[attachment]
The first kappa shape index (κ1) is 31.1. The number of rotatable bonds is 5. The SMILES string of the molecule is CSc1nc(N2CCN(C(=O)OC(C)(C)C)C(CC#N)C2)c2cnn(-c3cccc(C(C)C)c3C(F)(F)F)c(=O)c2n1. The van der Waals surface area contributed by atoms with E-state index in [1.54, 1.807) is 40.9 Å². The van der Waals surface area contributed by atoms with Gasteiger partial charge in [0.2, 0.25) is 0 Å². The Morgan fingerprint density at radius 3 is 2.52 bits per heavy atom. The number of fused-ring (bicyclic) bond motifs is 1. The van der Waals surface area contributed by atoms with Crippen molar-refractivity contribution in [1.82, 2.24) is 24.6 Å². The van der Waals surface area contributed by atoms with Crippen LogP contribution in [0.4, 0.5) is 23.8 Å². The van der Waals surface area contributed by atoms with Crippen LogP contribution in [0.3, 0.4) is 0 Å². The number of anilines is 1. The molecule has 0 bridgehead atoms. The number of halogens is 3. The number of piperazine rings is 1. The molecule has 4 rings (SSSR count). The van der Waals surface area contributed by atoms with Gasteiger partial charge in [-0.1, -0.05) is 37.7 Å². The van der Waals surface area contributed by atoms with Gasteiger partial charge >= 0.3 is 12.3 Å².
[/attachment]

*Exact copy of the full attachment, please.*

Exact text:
The first kappa shape index (κ1) is 31.1. The number of rotatable bonds is 5. The SMILES string of the molecule is CSc1nc(N2CCN(C(=O)OC(C)(C)C)C(CC#N)C2)c2cnn(-c3cccc(C(C)C)c3C(F)(F)F)c(=O)c2n1. The van der Waals surface area contributed by atoms with E-state index in [1.54, 1.807) is 40.9 Å². The van der Waals surface area contributed by atoms with Gasteiger partial charge in [0.2, 0.25) is 0 Å². The Morgan fingerprint density at radius 3 is 2.52 bits per heavy atom. The number of fused-ring (bicyclic) bond motifs is 1. The van der Waals surface area contributed by atoms with Crippen molar-refractivity contribution in [1.82, 2.24) is 24.6 Å². The van der Waals surface area contributed by atoms with Crippen LogP contribution in [0.4, 0.5) is 23.8 Å². The van der Waals surface area contributed by atoms with Crippen LogP contribution in [0.3, 0.4) is 0 Å². The number of anilines is 1. The molecule has 0 bridgehead atoms. The number of halogens is 3. The number of piperazine rings is 1. The molecule has 4 rings (SSSR count). The van der Waals surface area contributed by atoms with Gasteiger partial charge in [-0.1, -0.05) is 37.7 Å². The van der Waals surface area contributed by atoms with Gasteiger partial charge >= 0.3 is 12.3 Å².